I recently booked the flights for a family holiday this way and we just got a donation of £17.85!
Please, if you do even a little shopping online, sign up today, we really do need your help!
The Medicines and Healthcare products Regulatory Agency (MHRA) is the agency that regulates all new medicines. They weigh up the risks and benefits of each new medicine, following the completion of phase III trials and then decide whether to license it or not. Some of us with Birdshot will know that we are unable to get some medications that may be licensed elsewhere (e.g. in the US) or that have been tested at phase III trials, but have to go through the sometimes lengthy procedure to be licensed.
The MHRA is now consulting on whether they should provide early access to medicines before they are formally licensed. The consultation period ends on 5 October, and if the MHRA goes ahead with this scheme, it may mean that those of us who have tried all the more traditional approaches to controlling our Birdshot without success can get hold of newer medications earlier.
There are a few provisos, of course! The scheme will be voluntary and limited to medicines that show a “significant advance in treatment in an area of unmet need”. The MHRA also expects to limit the scheme to only one or two medicines each year. Finally, the scheme will be limited to those medicines that have reached phase III trials (apart from exceptional cases – yet to be defined). If this scheme goes ahead, the MHRA will provide an opinion of the risks and benefits of the medicine on its web site to help clinicians and patients decide, and it would then be up to the funding body (your local clinical commissioning group made up of GPs in your area; or specialist commissioning group) to decide whether to fund the medicine or not.
So, even if the scheme is launched, there will still be hurdles to jump over, but at least it provides hope for those of us who are struggling to get hold of medicines on the NHS which are not licensed here.
It would be really, really helpful if our patient and professional members could give their comments to the MHRA
To read more about the proposed scheme, please click on the link below:
If you want to give your comment on this scheme, you can email firstname.lastname@example.org by 5 October 2012
On Tuesday 22 May, Rea and Annie were privileged to be invited to the launch of the Human Ocular Immunology Consortium. This Consortium is a partnership between the National Eye Institute (NEI) in the United States and the NIHR Biomedical Research Centre in the UK. Researchers from London, Bristol and Washington will be developing joint research programmes in the field of Ocular Immunology. This is really exciting, as it gives us a much wider group of experts who can look into the causes of, and better medication for Birdshot. It also opens up the possibility of having an international biobank for Birdshot and other posterior, auto-immune forms of uveitis.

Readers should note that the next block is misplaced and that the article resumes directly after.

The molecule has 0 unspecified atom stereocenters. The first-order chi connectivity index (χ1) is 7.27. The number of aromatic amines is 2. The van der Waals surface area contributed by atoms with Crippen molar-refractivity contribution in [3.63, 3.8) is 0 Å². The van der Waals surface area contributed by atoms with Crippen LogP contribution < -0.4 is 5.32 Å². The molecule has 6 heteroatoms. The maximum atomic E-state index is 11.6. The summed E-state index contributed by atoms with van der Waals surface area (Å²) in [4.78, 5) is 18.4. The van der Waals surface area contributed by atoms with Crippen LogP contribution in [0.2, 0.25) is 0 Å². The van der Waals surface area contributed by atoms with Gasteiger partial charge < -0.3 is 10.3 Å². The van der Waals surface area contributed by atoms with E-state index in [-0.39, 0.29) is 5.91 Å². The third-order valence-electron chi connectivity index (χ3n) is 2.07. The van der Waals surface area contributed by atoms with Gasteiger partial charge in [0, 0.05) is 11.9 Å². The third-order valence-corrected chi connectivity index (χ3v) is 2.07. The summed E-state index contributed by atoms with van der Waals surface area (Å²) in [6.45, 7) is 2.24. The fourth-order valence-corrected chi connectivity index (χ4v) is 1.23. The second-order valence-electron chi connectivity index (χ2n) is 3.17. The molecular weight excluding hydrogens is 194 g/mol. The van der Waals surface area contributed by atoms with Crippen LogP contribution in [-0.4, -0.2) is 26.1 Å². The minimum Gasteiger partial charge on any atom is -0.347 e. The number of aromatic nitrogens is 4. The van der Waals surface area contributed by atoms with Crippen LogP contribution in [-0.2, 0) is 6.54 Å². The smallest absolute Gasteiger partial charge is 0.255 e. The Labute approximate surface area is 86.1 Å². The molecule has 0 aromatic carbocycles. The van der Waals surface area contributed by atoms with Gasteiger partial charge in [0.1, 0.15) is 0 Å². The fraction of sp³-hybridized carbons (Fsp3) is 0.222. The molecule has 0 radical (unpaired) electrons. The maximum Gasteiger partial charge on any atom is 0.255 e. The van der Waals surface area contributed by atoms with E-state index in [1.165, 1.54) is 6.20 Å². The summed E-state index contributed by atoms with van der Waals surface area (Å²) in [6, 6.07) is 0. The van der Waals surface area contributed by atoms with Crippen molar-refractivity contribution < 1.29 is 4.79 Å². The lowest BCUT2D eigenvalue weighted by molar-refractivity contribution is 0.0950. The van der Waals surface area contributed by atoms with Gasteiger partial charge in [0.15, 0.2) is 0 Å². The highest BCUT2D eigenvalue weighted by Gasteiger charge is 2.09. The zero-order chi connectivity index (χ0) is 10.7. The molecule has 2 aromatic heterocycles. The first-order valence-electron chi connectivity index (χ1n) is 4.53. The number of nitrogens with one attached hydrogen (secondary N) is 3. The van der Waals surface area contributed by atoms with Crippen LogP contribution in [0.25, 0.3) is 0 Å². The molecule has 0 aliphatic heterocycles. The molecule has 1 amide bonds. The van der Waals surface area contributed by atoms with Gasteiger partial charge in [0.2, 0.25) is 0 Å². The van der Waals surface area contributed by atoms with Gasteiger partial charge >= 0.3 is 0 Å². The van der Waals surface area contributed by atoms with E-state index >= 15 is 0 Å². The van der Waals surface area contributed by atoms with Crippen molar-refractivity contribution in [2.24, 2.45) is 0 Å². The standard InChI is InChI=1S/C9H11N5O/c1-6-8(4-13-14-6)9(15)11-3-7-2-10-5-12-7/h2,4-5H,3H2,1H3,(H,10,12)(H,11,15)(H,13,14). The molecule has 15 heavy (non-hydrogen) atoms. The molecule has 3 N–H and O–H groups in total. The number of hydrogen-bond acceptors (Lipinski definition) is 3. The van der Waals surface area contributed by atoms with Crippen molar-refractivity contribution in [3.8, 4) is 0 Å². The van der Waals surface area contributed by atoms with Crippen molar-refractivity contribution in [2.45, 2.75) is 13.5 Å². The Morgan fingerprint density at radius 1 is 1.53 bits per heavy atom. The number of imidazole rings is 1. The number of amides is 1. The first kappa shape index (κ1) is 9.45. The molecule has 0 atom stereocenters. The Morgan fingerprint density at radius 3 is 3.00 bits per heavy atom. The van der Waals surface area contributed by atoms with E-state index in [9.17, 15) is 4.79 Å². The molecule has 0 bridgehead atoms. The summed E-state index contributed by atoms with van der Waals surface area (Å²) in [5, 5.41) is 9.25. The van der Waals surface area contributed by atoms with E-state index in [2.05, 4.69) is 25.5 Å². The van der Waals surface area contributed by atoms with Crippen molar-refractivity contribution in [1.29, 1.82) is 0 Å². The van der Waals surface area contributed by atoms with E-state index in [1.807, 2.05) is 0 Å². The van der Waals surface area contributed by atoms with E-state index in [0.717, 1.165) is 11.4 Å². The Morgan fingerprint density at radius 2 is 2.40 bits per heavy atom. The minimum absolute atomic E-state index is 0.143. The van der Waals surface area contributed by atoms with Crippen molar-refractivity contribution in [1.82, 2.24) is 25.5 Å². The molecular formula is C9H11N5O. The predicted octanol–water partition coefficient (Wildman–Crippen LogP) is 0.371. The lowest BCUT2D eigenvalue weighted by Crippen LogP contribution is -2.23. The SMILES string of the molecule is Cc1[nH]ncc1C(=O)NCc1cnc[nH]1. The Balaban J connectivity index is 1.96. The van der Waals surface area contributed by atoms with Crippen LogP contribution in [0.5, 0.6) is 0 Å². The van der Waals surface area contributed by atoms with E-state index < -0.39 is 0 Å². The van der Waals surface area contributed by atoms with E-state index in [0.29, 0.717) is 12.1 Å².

The launch was introduced by Professor Peng Khaw (Director of Research and Development, Moorfields Eye Hospital NHS Foundation Trust and Director of NIHR Moorfields Biomedical Research Centre and President of ARVO – the Association for Research in Vision and Ophthalmology). For those of you who attended the Birdshot Day in March of this year, you may remember that one of our US members, Doris Lapporte, asked why there could not be an agreement for Birdshot research across the UK and the US, as US Birdshotters were missing out. Peng Khaw referred to this in his opening remarks – he then went on to say that we had been listened to! Well done Doris!! Peng has always been a strong supporter of the Birdshot Uveitis Society and the Birdshot Days and he kindly provided the narrative on our 2010 Birdshot Day short film.
We are so excited by this development, especially as it demonstrates how influential we can be when we Birdshotters work together.
The next meeting for Birdshot Friends in the London/SE area will be held on Saturday 9th June, from 10.30am – 1.00pm at St Thomas’s Hospital, Westminster Bridge Road, London SE1 7EH.
The meeting will take place in South Wing Lecture Theatre on the Ground Floor, near to the eye department. We might even go for lunch afterwards!
Joining us will be Professor Glen Jeffrey who has some new research to share with us and who is asking for our help – very exciting!!
There will also be some other guests on the day – watch this space!! – and plenty of opportunity to chat and catch up on all things Birdshot!
Everyone is welcome! If you are planning to come along please do e mail us at email@example.com
We look forward to seeing you there!
South East Team x